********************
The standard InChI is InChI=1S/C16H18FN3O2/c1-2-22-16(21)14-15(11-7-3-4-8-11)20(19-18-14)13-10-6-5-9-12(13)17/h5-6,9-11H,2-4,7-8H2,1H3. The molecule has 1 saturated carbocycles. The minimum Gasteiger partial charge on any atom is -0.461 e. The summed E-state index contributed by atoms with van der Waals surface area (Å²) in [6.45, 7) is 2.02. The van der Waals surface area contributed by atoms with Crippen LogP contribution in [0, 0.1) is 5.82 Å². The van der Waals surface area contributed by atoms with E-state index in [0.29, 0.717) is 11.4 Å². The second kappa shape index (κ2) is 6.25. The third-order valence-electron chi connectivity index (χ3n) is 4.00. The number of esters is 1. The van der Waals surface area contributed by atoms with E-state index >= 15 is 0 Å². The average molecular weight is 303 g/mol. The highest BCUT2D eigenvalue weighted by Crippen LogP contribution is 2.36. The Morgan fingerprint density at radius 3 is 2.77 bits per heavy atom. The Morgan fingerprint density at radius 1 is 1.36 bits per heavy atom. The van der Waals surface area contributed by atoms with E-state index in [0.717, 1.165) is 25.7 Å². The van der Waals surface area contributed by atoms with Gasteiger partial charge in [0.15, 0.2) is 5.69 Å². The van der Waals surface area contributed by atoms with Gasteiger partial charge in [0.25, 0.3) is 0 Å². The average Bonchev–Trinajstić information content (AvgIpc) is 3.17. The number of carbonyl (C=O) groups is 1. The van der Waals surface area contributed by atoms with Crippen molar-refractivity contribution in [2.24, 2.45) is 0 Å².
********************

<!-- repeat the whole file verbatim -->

The standard InChI is InChI=1S/C16H18FN3O2/c1-2-22-16(21)14-15(11-7-3-4-8-11)20(19-18-14)13-10-6-5-9-12(13)17/h5-6,9-11H,2-4,7-8H2,1H3. The molecule has 1 saturated carbocycles. The minimum Gasteiger partial charge on any atom is -0.461 e. The summed E-state index contributed by atoms with van der Waals surface area (Å²) in [6.45, 7) is 2.02. The van der Waals surface area contributed by atoms with Crippen LogP contribution in [0, 0.1) is 5.82 Å². The van der Waals surface area contributed by atoms with E-state index in [0.29, 0.717) is 11.4 Å². The second kappa shape index (κ2) is 6.25. The third-order valence-electron chi connectivity index (χ3n) is 4.00. The number of esters is 1. The van der Waals surface area contributed by atoms with E-state index >= 15 is 0 Å². The average molecular weight is 303 g/mol. The highest BCUT2D eigenvalue weighted by Crippen LogP contribution is 2.36. The Morgan fingerprint density at radius 3 is 2.77 bits per heavy atom. The Morgan fingerprint density at radius 1 is 1.36 bits per heavy atom. The van der Waals surface area contributed by atoms with E-state index in [0.717, 1.165) is 25.7 Å². The van der Waals surface area contributed by atoms with Gasteiger partial charge in [0.15, 0.2) is 5.69 Å². The van der Waals surface area contributed by atoms with Gasteiger partial charge in [0.25, 0.3) is 0 Å². The average Bonchev–Trinajstić information content (AvgIpc) is 3.17. The number of carbonyl (C=O) groups is 1. The van der Waals surface area contributed by atoms with Crippen molar-refractivity contribution in [2.24, 2.45) is 0 Å².